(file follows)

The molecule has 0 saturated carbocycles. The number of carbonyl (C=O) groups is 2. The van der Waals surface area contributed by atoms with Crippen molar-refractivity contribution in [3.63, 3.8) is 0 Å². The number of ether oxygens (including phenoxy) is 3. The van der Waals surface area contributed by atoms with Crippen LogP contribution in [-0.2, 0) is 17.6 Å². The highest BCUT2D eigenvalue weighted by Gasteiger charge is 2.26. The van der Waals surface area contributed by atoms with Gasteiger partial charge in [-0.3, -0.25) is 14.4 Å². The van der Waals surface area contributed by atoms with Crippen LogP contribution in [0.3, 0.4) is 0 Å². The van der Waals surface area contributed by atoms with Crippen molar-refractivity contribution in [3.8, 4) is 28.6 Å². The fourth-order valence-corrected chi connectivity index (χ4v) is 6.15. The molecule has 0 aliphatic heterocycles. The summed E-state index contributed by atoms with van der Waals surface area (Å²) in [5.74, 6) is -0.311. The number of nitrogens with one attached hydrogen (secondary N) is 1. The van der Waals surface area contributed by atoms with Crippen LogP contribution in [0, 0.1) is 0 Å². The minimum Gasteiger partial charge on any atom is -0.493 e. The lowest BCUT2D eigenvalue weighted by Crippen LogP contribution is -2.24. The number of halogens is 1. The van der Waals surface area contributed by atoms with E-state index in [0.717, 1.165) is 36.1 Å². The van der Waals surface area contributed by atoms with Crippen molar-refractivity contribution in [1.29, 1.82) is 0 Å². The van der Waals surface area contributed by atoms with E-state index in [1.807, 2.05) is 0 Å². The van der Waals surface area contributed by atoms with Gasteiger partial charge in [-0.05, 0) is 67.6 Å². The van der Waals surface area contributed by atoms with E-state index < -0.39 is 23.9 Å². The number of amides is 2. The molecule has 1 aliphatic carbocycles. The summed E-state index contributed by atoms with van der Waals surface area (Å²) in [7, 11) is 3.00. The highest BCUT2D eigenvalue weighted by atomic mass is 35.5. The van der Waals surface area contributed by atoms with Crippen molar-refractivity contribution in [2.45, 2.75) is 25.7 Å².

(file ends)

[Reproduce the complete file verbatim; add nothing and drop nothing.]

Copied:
The molecule has 0 saturated carbocycles. The number of carbonyl (C=O) groups is 2. The van der Waals surface area contributed by atoms with Crippen molar-refractivity contribution in [3.63, 3.8) is 0 Å². The number of ether oxygens (including phenoxy) is 3. The van der Waals surface area contributed by atoms with Crippen LogP contribution in [-0.2, 0) is 17.6 Å². The highest BCUT2D eigenvalue weighted by Gasteiger charge is 2.26. The van der Waals surface area contributed by atoms with Gasteiger partial charge in [-0.3, -0.25) is 14.4 Å². The van der Waals surface area contributed by atoms with Crippen LogP contribution in [0.3, 0.4) is 0 Å². The van der Waals surface area contributed by atoms with Crippen molar-refractivity contribution in [3.8, 4) is 28.6 Å². The fourth-order valence-corrected chi connectivity index (χ4v) is 6.15. The molecule has 0 aliphatic heterocycles. The summed E-state index contributed by atoms with van der Waals surface area (Å²) in [5.74, 6) is -0.311. The number of nitrogens with one attached hydrogen (secondary N) is 1. The van der Waals surface area contributed by atoms with Crippen LogP contribution in [0, 0.1) is 0 Å². The minimum Gasteiger partial charge on any atom is -0.493 e. The lowest BCUT2D eigenvalue weighted by Crippen LogP contribution is -2.24. The number of halogens is 1. The van der Waals surface area contributed by atoms with E-state index in [0.717, 1.165) is 36.1 Å². The van der Waals surface area contributed by atoms with Crippen molar-refractivity contribution in [1.29, 1.82) is 0 Å². The van der Waals surface area contributed by atoms with E-state index in [1.807, 2.05) is 0 Å². The van der Waals surface area contributed by atoms with Gasteiger partial charge in [-0.05, 0) is 67.6 Å². The van der Waals surface area contributed by atoms with E-state index < -0.39 is 23.9 Å². The number of amides is 2. The molecule has 1 aliphatic carbocycles. The summed E-state index contributed by atoms with van der Waals surface area (Å²) in [7, 11) is 3.00. The highest BCUT2D eigenvalue weighted by atomic mass is 35.5. The van der Waals surface area contributed by atoms with Crippen molar-refractivity contribution in [2.45, 2.75) is 25.7 Å².